How Facebook Works (or so they tell us)

A lot of people ask me how Facebook ‘works’, how they get their message out to their fans and followers and the truth is – it can be very confusing, even for professional marketers.  Unfortunately, Facebook itself doesn’t make it any easier to understand, and some recent changes make it even more complicated.  I thought I’d talk a little bit about those changes today.

Recently, Facebook launched a new ‘feature’ called ‘promoted posts’ wherein, you can now pay to have your posts appear at the top of the News Feed.  At the same time, they changed the way their algorithms work for ‘normal’ (or unpaid) posts.

If you use Facebook, you’re familiar with the News Feed; this is where posts from the people you follow, the pages you like, are supposed to show up.  You may have noticed with your own News Feed, that certain posts show up from certain users while others you have to dig for.  Which posts appear are what the algorithm figures out, and it’s all based on the actions you take when visiting Facebook.

Your reaction to the people you follow and the things they post, along with other people’s reactions to those same posts, and what type of story the post is, all contribute to whether or not that post appears in your News Feed.  Let me give you an example: Someone you know posts a political ad.  You live in a swing state and, therefore, are sick to death of the media bombardment and you click to ‘hide’ the post.

You have just told Facebook that you don’t want to see political leaning posts, and you also told them that you might not always want to see posts from the person who put the political post into your Feed in the first place.  Continue to hide posts from the same user, and the likelihood of seeing posts from that user in the future goes down exponentially along with the types of posts you are hiding.  If other people click to hide the posts, or even to report them as Spam, Facebook remembers that too.  In September, they expanded their algorithm to take into consideration the possibility someone, somewhere, might complain about/report a post, adding yet another level of complexity to the whole thing.  So now, if they get a lot of complaints about political ads, and someone you know posts a political ad, the algorithm might decide not to put it at the top of the News Feed because people might complain.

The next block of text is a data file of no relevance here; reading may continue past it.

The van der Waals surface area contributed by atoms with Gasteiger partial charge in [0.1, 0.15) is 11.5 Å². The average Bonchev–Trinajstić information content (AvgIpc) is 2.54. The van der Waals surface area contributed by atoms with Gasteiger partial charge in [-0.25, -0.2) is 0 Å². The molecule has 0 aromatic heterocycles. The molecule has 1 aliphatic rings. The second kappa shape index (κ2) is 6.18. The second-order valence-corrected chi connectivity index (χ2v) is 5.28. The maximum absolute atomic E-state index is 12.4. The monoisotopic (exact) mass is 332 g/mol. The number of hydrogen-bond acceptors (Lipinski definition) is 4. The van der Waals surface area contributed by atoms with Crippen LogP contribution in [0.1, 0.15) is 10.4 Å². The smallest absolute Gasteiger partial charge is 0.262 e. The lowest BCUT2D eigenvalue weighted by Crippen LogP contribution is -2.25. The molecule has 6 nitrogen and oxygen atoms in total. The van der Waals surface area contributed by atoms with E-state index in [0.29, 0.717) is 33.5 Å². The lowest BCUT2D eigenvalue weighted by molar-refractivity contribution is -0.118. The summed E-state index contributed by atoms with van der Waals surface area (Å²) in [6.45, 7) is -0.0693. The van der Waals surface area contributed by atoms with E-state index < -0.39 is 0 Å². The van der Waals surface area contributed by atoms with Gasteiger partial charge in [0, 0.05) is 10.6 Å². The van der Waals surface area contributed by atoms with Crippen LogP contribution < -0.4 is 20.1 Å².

Fun, right?

Many people and companies have complained about the new algorithm because they saw a decline in exposure.  In other words, the new algorithm stopped their posts from reaching their audience (others said the opposite happened, and they were suddenly reaching people they weren’t able to reach before).  Mark Cuban, owner of the Dallas Mavericks, complained, accused Facebook of trying to extort companies and brands into paying for the promoted posts, and announced he’s reducing his team’s exposure to Facebook and moving its social media focus to other networks.  Like MySpace.


What does this mean to you and how can you get your message to show up in your fans and followers News Feeds?

Well, for one, you could pay for the privilege (promoted posts).  Heck, Facebook has to make money for all those folks who bought shares a few months back, right?

Second, and you may not like this, but, you could play the long game, the organic game:

  1. Encourage not only followers, but likes.  The combination of someone following you, and liking the posts you share, will help drive the algorithm to show your posts to those people.
  2. Also encourage people to share your posts.  Again, this will tell Facebook that what you’re doing, people are digging, and raise your potential exposure and placement within the News Feed.
  3. Post good, quality content.  Put up things people will care about, things your audience will care about, and it will pay off for you.
  4. Be social.  Don’t just spam people with your stuff, like theirs too, share posts from other people, companies and brands similar to your own.  Reinforce your message while doing so.